FIG. 1 is a highly schematic representation of a solid-state laser according to the invention wherein a resonant cavity of a laser diode is effectively extended beyond the output facet of the semiconductor gain element to include an external mirror having frequency-dependent reflectivity;
FIG. 2 is an exemplary graph illustrating the reflectivity of the external mirror in FIG. 1 with respect to frequency;
FIG. 3 is an exemplary graph illustrating the intracavity circulating power for the solid-state laser of FIG. 1 with respect to the spacing Lext between the output facet of the semiconductor gain element and the output mirror of the extended cavity for various values of the reflectivity Rfacet of the output facet of the gain element;
FIG. 4 is an exemplary graph illustrating the intracavity circulating power for the solid-state laser of FIG. 1 with respect to the spacing Lext between the output facet of the semiconductor gain element and the output mirror of the extended cavity for various values of the reflectivity Rext of the external mirror;
FIG. 5 is an exemplary graph illustrating the relationship between noise (i.e., frequency and amplitude jitters) in the circulating power of the extended resonator of the solid-state laser of FIG. 1;
FIG. 6 is an illustration of a solid-state laser according to the invention wherein the semiconductor gain element is an AR-coated single-stripe laser diode and both the extended cavity and the passive external resonator are linear;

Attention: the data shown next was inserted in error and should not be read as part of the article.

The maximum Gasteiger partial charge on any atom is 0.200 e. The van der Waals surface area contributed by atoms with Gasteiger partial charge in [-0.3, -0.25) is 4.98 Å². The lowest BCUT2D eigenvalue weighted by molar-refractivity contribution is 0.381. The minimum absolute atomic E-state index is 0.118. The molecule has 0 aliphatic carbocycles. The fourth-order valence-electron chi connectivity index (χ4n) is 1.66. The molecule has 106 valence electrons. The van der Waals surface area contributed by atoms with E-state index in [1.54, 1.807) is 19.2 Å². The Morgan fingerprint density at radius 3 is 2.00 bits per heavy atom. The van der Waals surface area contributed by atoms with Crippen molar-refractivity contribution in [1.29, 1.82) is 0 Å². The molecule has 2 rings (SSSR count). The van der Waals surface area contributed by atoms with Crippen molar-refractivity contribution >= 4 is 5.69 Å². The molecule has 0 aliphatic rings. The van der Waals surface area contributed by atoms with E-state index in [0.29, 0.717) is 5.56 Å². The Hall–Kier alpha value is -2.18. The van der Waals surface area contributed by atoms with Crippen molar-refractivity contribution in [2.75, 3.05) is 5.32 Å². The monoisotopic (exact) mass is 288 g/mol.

FIG. 7 is a schematic illustration of a solid-state laser according to the invention wherein the semiconductor gain element is an AR-coated single-stripe diode laser whose extended cavity resonator and passive external resonator are both linear as in the embodiment of FIG. 6 but modified to include an intracavity birefringent filter within the passive cavity;
FIG. 8 is a schematic illustration of a solid-state laser diode according to the invention wherein the semiconductor gain element is an AR-coated single-stripe diode laser, with the extended cavity being linear and the passive external resonator being an L-shaped cavity containing an intracavity birefringent filter;
FIG. 9 is a schematic illustration of a solid-state laser according to the invention wherein the semiconductor gain element is an AR-coated single-stripe diode laser and the extended cavity and passive external resonator are linear and ring resonators, respectively; and
FIG. 10 is a perspective view of a linear cavity embodiment of a solid-state laser according to the invention wherein the semiconductor gain element is a single-stripe, AR-coated diode laser and the passive external resonator is a degenerate resonator.
The basic operation of the amplitude-stable, optically-locked semiconductor diode laser of the invention can be understood by first referring to FIG. 1. According to the basic architecture of the illustrated embodiments of the solid-state laser of the invention, a semiconductor gain element 15 is a single stripe laser diode, having an anti-reflective (AR) coating on its output facet 21. Experimentally, applicant has employed a laser diode model HLP 1400 AR with an output reflectivity of less than 2×10-4, sold by Joachim Sacher, Lasertechnik, Nikolaisti. 9A, D-35037, Marburg, Germany. A different diode may be appropriate for particular applications of the invention. For example, to accomplish frequency doubling a 150 mW IBM InGaAs diode with an output facet reflectivity of less than 0.1 percent and a wavelength of 994 nm is preferred.